GROWING LAPAGERIA FROM SEED
The seed needs to be reasonably fresh to achieve germination as it can dry out quickly once it has been removed from its pod, and in a dried out state it has only very low viability. I try to keep the seed in its pod until it is sown as that keeps it viable for considerably longer. Although I do not have any experience of washing the seed before sowing, I am led to believe that seed that has been washed and then sown will have a higher germination rate. It is likely that the pulp surrounding the seeds in the pod could act as a very mild germination inhibitor.
Freshly harvested seed can be sown in all manner of ways and produce a respectable germination rate. It is quite possible to get 90% germination from freshly harvested seed. My personal preference is to sow the seed in the same growing mix that I use for all my Lapageria plants. That growing mix consists of 2 parts good quality coarse peat, 1 part medium grade peat and 1 part crushed horticultural crushed and washed grit (6mm and down in size) by volume. The peat must be a high quality sphagnum peat. To the mix is added a balanced, long period controlled release fertiliser which includes all the usual trace elements and a small amount of horticultural charcoal granules.
My seed is sown in a standard sized seed tray with a depth of 7.5cm. (3”). The seed tray is filled with the growing mix up to about 1.2 cm. from the top. The seed is then carefully laid on top of the growing mix and covered with about 6mm. of crushed horticultural grit (5 or 6 mm. size)
If the tray is then put on a heated mist propagation bed, shoots will begin to appear in 4 or 5 weeks. On the other hand, if the seed is left in a cool, shady and frost free spot outside, it may take 3 months for the first of the shoots to appear. Some advice suggests soaking the seed in tepid water before sowing, but I have no experience of this technique or the suggestion that the seed should be left in the refrigerator for a couple of weeks first. The more extreme techniques may be essential for seed that is not as fresh as it might be. The seed tray should never be allowed to dry and the growing mix should always be moist but never waterlogged. The peat and coarse grit mix should have excellent drainage whilst the relatively large sized grit on top should ensure that the seed does not dry out. The horticultural charcoal is added to the growing mix to make sure that it does not get sour.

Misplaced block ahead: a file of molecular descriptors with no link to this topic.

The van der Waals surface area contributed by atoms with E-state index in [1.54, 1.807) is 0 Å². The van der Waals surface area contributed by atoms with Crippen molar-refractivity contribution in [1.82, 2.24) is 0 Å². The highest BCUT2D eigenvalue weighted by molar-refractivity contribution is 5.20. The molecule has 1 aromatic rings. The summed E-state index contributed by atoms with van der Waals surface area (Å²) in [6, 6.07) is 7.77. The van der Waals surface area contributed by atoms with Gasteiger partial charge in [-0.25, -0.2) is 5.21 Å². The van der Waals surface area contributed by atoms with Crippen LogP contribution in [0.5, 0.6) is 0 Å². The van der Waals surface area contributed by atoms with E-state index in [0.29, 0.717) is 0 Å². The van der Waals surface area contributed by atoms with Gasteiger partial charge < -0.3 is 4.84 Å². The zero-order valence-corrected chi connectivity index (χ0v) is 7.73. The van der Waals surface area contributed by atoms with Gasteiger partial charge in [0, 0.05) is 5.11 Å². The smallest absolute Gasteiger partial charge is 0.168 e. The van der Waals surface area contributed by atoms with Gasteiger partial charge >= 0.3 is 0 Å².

As soon as the first shoots appear, they are already at risk from:
1) Greenfly, which can easily swamp them if not spotted.
2) Slugs and snails. A single specimen can easily demolish a whole tray in a night, so a few scattered granules of slug bait are essential.
3) Damping off during the period from late autumn to early spring. A very effective prevention is to spray with Cheshunt Compound every week or two during that time. A small ( 1.25 litre capacity ) pump action pressure spray will deliver a sufficiently fine spray. A small lever operated spray is unlikely to give a fine enough output.
4) Mealy bug can be a serious hazard at any time in the life cycle of the plant. It can be tackled effectively with Talstar or Spraying Oil – the latter is possibly less hazardous to the operator. It is worth remembering that mealy bug breeds in a 2 week life cycle, so that spraying at 2 week intervals offers the best chance of success. Systemic insecticides such as Provado or Intercept are efficient, but are only effective for about 6 weeks and cannot be re-applied for several months.